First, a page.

Neukölln has a history almost as long as Berlin itself, mentioned for the first time in 1360.  It has long been a place with a significant immigrant population, and today is no different, with around 40% of the population made up of people with an immigrant background.
Neukölln, in the last few years has become a popular locality of students and artists, drawn to the cheaper rents than neighbouring Kreuzberg.  As a result, a number of fantastic bars, cafes, and art spaces have sprung up and sit cheek by jowl with Turkish supermarkets and Russian delis.
Although home to a large proportion of expats, you wont find all that many tourists in Neukölln compared to the districts of Charlottenburg, Prenzlauer Berg and Kreuzberg.  That is not to say that it is not worth a visit or that you shouldn't stay there....quite the opposite.  In fact, if you are looking to EXPERIENCE Berlin rather than just tick off the famous attractions, then we would definitely recommend staying here.

IMAGE: Andreas Lehner

The area of Neukölln closest to Kreuzberg, often referred to as Kreuz-Kölln is home to a bunch of great cafes, bars, restaurants, shops and galleries.  During summer, one of our favourite things to do is to grab a beer from a Späti and sit along the Landwehrkanal in the sun and watch the boats, swans and hipsters go by.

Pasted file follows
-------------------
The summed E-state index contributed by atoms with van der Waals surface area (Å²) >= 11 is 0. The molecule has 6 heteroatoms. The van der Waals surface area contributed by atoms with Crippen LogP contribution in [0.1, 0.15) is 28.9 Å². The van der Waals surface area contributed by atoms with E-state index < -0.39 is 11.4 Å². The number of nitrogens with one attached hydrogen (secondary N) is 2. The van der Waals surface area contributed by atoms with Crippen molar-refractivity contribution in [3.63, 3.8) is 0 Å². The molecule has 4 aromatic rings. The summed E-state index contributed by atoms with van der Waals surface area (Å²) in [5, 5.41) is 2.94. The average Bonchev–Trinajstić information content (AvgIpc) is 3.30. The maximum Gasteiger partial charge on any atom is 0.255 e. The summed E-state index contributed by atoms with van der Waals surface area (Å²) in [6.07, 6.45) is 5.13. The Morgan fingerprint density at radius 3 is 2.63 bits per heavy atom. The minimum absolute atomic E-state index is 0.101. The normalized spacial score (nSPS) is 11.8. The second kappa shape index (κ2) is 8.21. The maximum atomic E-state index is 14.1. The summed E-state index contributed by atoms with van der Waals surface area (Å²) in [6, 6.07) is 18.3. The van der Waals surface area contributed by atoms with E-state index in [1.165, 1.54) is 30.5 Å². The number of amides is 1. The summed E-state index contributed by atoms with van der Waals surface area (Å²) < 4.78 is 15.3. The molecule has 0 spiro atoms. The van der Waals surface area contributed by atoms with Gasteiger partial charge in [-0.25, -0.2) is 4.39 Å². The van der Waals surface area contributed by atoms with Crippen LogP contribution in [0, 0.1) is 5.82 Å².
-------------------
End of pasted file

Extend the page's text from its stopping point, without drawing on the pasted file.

Neukölln is very conveniently located around 13 minutes on the underground (U-Bahn) from Alexanderplatz in the centre of Berlin meaning that you can easily spend the day touring and sightseeing before returning home to find a cool little bar or restaurant to spend the evening in.
In the past couple of years a few great hostels and hotels have opened up here, including the stunningly designed The Cats Pyjamas.  In addition there are a bunch of holiday apartments available through airbnb.
Although not nearly as chock full of attractions as Mitte or Charlottenburg, Neukölln still has a few sights worth checking out....

IMAGE: Sludge G


A horseshoe-shaped housing estate built from 1925 – 1933, to plans by Bruno Taut and Martin Wagner which since 2008 has been a UNESCO heritage listed site.


The historical heart of Neukölln, here you will find the remnants of the former Bohemian residents along the winding streets and alleyways.  As you wander the streets around Richardplatz you will come across sites like the former village smithy, the 15th century Bethlehem church and the Bohemian museum.

Schloss Britz 

Britz Palace was originally built as the manor house of a country estate located at the village of Britz.  The original Tudor building was converted to Italian Renaissance style towards the end of the 19th century.  Much of the building has been faithfully restored and the large grounds provide a peaceful respite from the hustle and bustle.

IMAGE: Bianca Stephens

Neuköllner Oper 

The Neukölln Opera is a small house which aims to bring opera to the people.  They present an interesting program presented on a much more intimate and accessible scale than the 3 larger opera houses.

Neuköllner Puppentheatermuseum

This Puppet theatre museum is a great place to bring the kids, with tours, performances and exhibitions of puppets from the last 4 centuries.  German language only though.

IMAGE: Wiseguy71

HAEDER IMAGE: Alper Ã‡ugun